When I finally got quiet enough to listen for God, He told me to walk down the street to the nearest church. I stood outside for a minute and then sat down to wait for them to finish their service. I pulled out my Bible and read Psalm 34, one of my all-time favorites, and sang a few hymns softly to myself. I’m sure I looked absolutely ridiculous and likely a little crazy.
The service ended, and I moved towards the doors. I asked where the pastor was and a lady directed me inside. I stood around awkwardly not sure what to do. Finally, a little girl came over and asked if I needed something. I asked to see the pastor and she went to get him. When I finally met him, I started crying all over again. I told him I was a believer in a tough situation and that I just really needed some prayer. Without hesitation, he prayed peace and strength over me. I remember feeling like I could finally breathe. God answered his prayer and imbued me with the courage to thank the pastor and head back to my crew.
I realized why God led me to this job as we approached the second week of work. Once my crew mates discovered I was a Christian, they started asking me a great deal of questions. We had long, intense discussions about theology, God’s sovereignty, judgement, punishment, Hell, the Church, Jesus, and Christian beliefs. I was amazed at how bold their questions became and how eager they were to hear my thoughts.
It was challenging to field so many questions; in answering one question, I would spark a new one and be interrupted. I was exhausted from trying to keep my answers clear, concise, and true to the Bible. I was, again, forced to rely on God on a whole new level.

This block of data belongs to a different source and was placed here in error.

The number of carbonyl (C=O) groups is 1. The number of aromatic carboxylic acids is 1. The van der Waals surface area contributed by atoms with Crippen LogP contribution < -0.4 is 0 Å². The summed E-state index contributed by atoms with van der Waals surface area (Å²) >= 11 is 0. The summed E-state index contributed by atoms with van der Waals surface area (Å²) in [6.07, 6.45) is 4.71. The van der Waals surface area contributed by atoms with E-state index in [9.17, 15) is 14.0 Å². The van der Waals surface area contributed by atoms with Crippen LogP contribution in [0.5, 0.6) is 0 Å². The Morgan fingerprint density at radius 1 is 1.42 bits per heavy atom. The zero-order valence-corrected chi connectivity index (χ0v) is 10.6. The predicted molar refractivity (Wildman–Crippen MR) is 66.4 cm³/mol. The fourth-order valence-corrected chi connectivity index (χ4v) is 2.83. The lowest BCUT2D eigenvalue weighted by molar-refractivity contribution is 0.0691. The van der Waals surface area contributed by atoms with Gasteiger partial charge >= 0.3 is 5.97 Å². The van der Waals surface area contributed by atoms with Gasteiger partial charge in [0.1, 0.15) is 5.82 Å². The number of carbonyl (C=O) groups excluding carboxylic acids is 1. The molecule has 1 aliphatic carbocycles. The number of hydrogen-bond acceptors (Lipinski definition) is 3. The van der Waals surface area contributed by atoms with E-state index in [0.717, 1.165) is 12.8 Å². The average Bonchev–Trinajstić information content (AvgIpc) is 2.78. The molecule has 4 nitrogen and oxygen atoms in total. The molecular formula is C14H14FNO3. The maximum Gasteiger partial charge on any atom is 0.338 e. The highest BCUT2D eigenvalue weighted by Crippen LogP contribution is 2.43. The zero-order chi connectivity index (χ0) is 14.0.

One night, a girl on my crew told me she really admired my faith and how I held to it. Then she asked if it bothered me that other members made fun of me for being a Christian. I told her I knew they were rejecting Christ instead of me–a statement I’d heard in church and read in Scripture but never really known to be true until that moment. I really did see, through the Spirit’s perspective, that when my crew members avoided me, they were avoiding confronting Christ and hard truths. From that perspective, God helped me extend grace to them.
Eventually, my crew headed to the mountains of Colorado, where the rest of my team is still working (I unfortunately had to cut my time short due to dietary restrictions). In the mountains, we hauled massive wood beams down a perpetually wet and slippery trail, dug up and hauled rocks, and debarked several felled trees. It was exhausting labor, and I really struggled during the hauling process. I was also battling stomach problems exacerbated by the stress of dealing with them in the woods.